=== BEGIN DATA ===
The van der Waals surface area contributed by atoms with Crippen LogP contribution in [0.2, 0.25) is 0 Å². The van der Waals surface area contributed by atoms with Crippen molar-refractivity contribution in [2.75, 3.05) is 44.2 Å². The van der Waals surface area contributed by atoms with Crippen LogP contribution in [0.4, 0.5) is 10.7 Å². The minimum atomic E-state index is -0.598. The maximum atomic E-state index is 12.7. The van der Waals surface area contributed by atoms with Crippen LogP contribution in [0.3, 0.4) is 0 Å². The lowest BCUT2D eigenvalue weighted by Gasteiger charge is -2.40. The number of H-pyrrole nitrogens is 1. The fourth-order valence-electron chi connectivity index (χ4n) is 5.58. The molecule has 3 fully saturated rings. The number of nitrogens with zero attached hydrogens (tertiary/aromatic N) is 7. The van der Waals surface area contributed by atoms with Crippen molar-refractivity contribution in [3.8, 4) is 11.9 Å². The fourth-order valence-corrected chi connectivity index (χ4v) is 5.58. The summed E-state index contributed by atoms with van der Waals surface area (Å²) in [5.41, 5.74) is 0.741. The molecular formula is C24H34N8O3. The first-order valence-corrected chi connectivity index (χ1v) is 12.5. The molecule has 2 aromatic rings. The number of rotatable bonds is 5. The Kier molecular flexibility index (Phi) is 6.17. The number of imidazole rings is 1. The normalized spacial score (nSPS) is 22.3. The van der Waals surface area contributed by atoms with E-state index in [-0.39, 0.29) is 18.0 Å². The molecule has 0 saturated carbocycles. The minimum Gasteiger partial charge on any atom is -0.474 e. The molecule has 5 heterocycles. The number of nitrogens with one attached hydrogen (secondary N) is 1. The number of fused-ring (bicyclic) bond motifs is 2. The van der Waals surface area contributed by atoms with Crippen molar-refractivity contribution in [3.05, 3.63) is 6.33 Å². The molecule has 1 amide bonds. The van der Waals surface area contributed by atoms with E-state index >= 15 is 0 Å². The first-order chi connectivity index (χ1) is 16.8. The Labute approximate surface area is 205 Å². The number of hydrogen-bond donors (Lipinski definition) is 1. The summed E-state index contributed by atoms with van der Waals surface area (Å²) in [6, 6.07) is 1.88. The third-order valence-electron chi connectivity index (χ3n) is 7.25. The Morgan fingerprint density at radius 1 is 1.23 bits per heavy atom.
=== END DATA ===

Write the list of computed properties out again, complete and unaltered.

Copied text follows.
The van der Waals surface area contributed by atoms with Crippen LogP contribution in [0.2, 0.25) is 0 Å². The van der Waals surface area contributed by atoms with Crippen molar-refractivity contribution in [2.75, 3.05) is 44.2 Å². The van der Waals surface area contributed by atoms with Crippen LogP contribution in [0.4, 0.5) is 10.7 Å². The minimum atomic E-state index is -0.598. The maximum atomic E-state index is 12.7. The van der Waals surface area contributed by atoms with Crippen LogP contribution in [0.3, 0.4) is 0 Å². The lowest BCUT2D eigenvalue weighted by Gasteiger charge is -2.40. The number of H-pyrrole nitrogens is 1. The fourth-order valence-electron chi connectivity index (χ4n) is 5.58. The molecule has 3 fully saturated rings. The number of nitrogens with zero attached hydrogens (tertiary/aromatic N) is 7. The van der Waals surface area contributed by atoms with Crippen molar-refractivity contribution in [3.8, 4) is 11.9 Å². The fourth-order valence-corrected chi connectivity index (χ4v) is 5.58. The summed E-state index contributed by atoms with van der Waals surface area (Å²) in [5.41, 5.74) is 0.741. The molecular formula is C24H34N8O3. The first-order valence-corrected chi connectivity index (χ1v) is 12.5. The molecule has 2 aromatic rings. The number of rotatable bonds is 5. The Kier molecular flexibility index (Phi) is 6.17. The number of imidazole rings is 1. The normalized spacial score (nSPS) is 22.3. The van der Waals surface area contributed by atoms with E-state index in [-0.39, 0.29) is 18.0 Å². The molecule has 0 saturated carbocycles. The minimum Gasteiger partial charge on any atom is -0.474 e. The molecule has 5 heterocycles. The number of nitrogens with one attached hydrogen (secondary N) is 1. The number of fused-ring (bicyclic) bond motifs is 2. The van der Waals surface area contributed by atoms with Crippen molar-refractivity contribution in [3.05, 3.63) is 6.33 Å². The molecule has 1 amide bonds. The van der Waals surface area contributed by atoms with E-state index >= 15 is 0 Å². The first-order chi connectivity index (χ1) is 16.8. The Labute approximate surface area is 205 Å². The number of hydrogen-bond donors (Lipinski definition) is 1. The summed E-state index contributed by atoms with van der Waals surface area (Å²) in [6, 6.07) is 1.88. The third-order valence-electron chi connectivity index (χ3n) is 7.25. The Morgan fingerprint density at radius 1 is 1.23 bits per heavy atom.